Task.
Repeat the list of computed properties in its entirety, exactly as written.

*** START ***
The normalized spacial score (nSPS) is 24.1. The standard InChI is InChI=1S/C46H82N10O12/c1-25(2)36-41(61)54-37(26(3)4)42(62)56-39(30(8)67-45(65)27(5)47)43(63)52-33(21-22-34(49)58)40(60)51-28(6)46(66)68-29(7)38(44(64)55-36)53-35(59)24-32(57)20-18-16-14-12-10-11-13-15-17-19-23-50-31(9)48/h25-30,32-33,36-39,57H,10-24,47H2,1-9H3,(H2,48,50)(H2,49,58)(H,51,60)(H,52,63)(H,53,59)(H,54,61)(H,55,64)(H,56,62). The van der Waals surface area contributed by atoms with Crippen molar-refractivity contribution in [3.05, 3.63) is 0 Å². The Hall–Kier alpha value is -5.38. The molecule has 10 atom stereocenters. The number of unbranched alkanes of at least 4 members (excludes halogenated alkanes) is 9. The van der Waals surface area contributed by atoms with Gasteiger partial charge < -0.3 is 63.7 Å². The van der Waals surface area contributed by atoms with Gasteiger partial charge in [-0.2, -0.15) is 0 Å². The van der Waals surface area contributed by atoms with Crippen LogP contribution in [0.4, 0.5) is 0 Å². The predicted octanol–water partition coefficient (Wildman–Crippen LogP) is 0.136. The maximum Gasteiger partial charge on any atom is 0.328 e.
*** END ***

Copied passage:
The normalized spacial score (nSPS) is 24.1. The standard InChI is InChI=1S/C46H82N10O12/c1-25(2)36-41(61)54-37(26(3)4)42(62)56-39(30(8)67-45(65)27(5)47)43(63)52-33(21-22-34(49)58)40(60)51-28(6)46(66)68-29(7)38(44(64)55-36)53-35(59)24-32(57)20-18-16-14-12-10-11-13-15-17-19-23-50-31(9)48/h25-30,32-33,36-39,57H,10-24,47H2,1-9H3,(H2,48,50)(H2,49,58)(H,51,60)(H,52,63)(H,53,59)(H,54,61)(H,55,64)(H,56,62). The van der Waals surface area contributed by atoms with Crippen molar-refractivity contribution in [3.05, 3.63) is 0 Å². The Hall–Kier alpha value is -5.38. The molecule has 10 atom stereocenters. The number of unbranched alkanes of at least 4 members (excludes halogenated alkanes) is 9. The van der Waals surface area contributed by atoms with Gasteiger partial charge < -0.3 is 63.7 Å². The van der Waals surface area contributed by atoms with Gasteiger partial charge in [-0.2, -0.15) is 0 Å². The van der Waals surface area contributed by atoms with Crippen LogP contribution in [0.4, 0.5) is 0 Å². The predicted octanol–water partition coefficient (Wildman–Crippen LogP) is 0.136. The maximum Gasteiger partial charge on any atom is 0.328 e.